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Diplomacy Needs Preparation

The first international treaty regulating the global arms trade in conventional arms opened for signature at UN Headquarters. The Arms Trade Treaty (ATT), which was approved overwhelmingly by the General Assembly two months ago, will come into force 90 days after it has been ratified by 50 nations. A view of the Trusteeship Council Chamber during the special event marking the opening for signature of the ATT.

“Before anything else, preparation is the key to success.” – Alexander Graham Bell

Preparation is crucial for many undertakings in life. As you prepare for a Model UN conference, you should  focus your research on three substantive areas: the United Nations system, your assigned country and your assigned committee topics and your country’s position on them. While this seems like a daunting amount of research, you have a number of resources at your disposal to prepare you to be in the room where it happens. 

The UN System 

At the very top of your research list should be to gain an overall understanding of the United Nations System, how it works, and how the conference you are attending aims to simulate the organization’s work. By gaining a better understanding of the United Nations as a whole, you will be able to see how the work of your committee fits into the larger picture.

Conferences often publish materials to help you get a basic understanding of the UN. This is a great place to start your research, and to get an understanding of the rules and procedures that will be used to move debate forward (that kind of preparation is a topic for another essay). 

Understanding the United Nations System is also crucial for seeing how your committee’s work fits into the larger picture. While you are here, you can start with The AMUN Accords article overview of the United Nations, and continue reading about the General Assembly, Security Council, or Economic and Social Council (three of the most-common simulation types) as well. 

Finally, it’s important to see how this work is put into action. The United Nations provides great resources for the latest news on its work.. The website UN News provides daily articles on the UN’s work and that of the international community. The UN Wire is alo a great resource to gain daily briefs on the happenings of the international community. These resources will help you to gain a better understanding of the current events in the UN and the international community.

Your Country 

Before you delve into the topics within your committee, it is important to have an understanding of the UN Member State or Observer State you will be serving as the distinguished representative of. There are several resources that will help you build this understanding. The United Nations produces the World Statistics Pocketbook, which “is an annual compilation of key economic, social, and environmental indicators. Other sources include sites such as the World Factbook (produced by the United States’ Central Intelligence Agency) or the country profiles published by the BBC.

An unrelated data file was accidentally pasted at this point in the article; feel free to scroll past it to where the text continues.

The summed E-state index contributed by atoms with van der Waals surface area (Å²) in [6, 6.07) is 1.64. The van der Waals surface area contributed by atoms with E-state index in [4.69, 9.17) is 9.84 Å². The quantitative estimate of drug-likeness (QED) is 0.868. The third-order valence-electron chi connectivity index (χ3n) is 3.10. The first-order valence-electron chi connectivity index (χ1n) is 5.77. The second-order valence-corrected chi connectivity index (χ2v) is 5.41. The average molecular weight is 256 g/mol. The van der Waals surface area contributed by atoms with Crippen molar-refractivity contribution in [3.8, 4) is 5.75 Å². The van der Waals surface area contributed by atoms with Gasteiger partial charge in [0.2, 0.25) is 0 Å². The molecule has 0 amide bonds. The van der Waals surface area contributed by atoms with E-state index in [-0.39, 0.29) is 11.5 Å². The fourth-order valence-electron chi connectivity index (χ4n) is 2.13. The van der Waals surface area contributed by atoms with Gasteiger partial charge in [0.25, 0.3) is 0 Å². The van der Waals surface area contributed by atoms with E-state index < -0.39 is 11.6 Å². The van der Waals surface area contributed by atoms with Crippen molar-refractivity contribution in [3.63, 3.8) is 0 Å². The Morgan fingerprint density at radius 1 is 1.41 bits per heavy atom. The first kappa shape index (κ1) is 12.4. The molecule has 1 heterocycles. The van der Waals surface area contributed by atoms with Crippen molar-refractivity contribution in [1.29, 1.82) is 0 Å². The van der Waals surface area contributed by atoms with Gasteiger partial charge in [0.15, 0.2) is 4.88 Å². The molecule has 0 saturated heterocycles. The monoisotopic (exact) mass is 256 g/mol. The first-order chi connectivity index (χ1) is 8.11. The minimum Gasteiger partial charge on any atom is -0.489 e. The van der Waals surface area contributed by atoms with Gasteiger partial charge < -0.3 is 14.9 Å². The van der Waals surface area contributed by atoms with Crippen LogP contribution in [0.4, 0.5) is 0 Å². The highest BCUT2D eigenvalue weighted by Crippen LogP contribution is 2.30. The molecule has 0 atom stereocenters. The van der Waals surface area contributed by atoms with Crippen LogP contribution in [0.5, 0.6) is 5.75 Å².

You may find yourself asking what are the important things to know about your country? To start, focus on your country’s population, geography, social and cultural structure, alliances and trade partners, and governmental system. By discovering these points, you will gain a better understanding of your country’s position on the topics at hand, and its involvement with the international community. 

Your Country and Committee

Now that you have the background for the UN System and your country, it’s time to focus on the agenda at hand within the committee. The conference will publish an agenda that has specific topics for discussion within the committee. Within these topics, you will want to answer three broad questions: What has the UN done on this issue in the past? What is the UN considering now or in the future? And what are the major debates or disagreements among Member States about this topic? To answer these questions, you will want to start with the most recent resolution or resolutions on the topics. You can start here for  resolutions from the General Assembly and resolutions from the Security Council. You can also access the more advanced UN Official Document System (ODS). You should also broaden your resources outside of the UN. These can include news articles, non-governmental organizations, think tanks, and scholarly work about the topic in question.

You will need to consider what your country’s position is on the agenda items. Taking a look at a country’s permanent mission to the UN. To check if your country has one, this list of United Nations Member States is a great place to start. You will also want to take a look at the voting record on GA resolutions to get an idea of how your country has reacted to certain topics or ideas. Finally, Internet search engine queries on your country plus the topic area can yield helpful glimpses into your country’s position. You also can utilize the research you completed on your country to infer how certain actions will affect it. 

Building from Here

You have your research, now what? In order to utilize your work effectively, you need to have it organized and accessible. Many representatives favor binders (digital or physical) to have the most important documents on hand. Others have documents that contain the highlighted points for use in speeches and caucusing. Whether digitally or physically, having your research organized is crucial for success. When it is time to step into the room where it happens, your preparation puts you in a place to make the most of your experience. 

More to read

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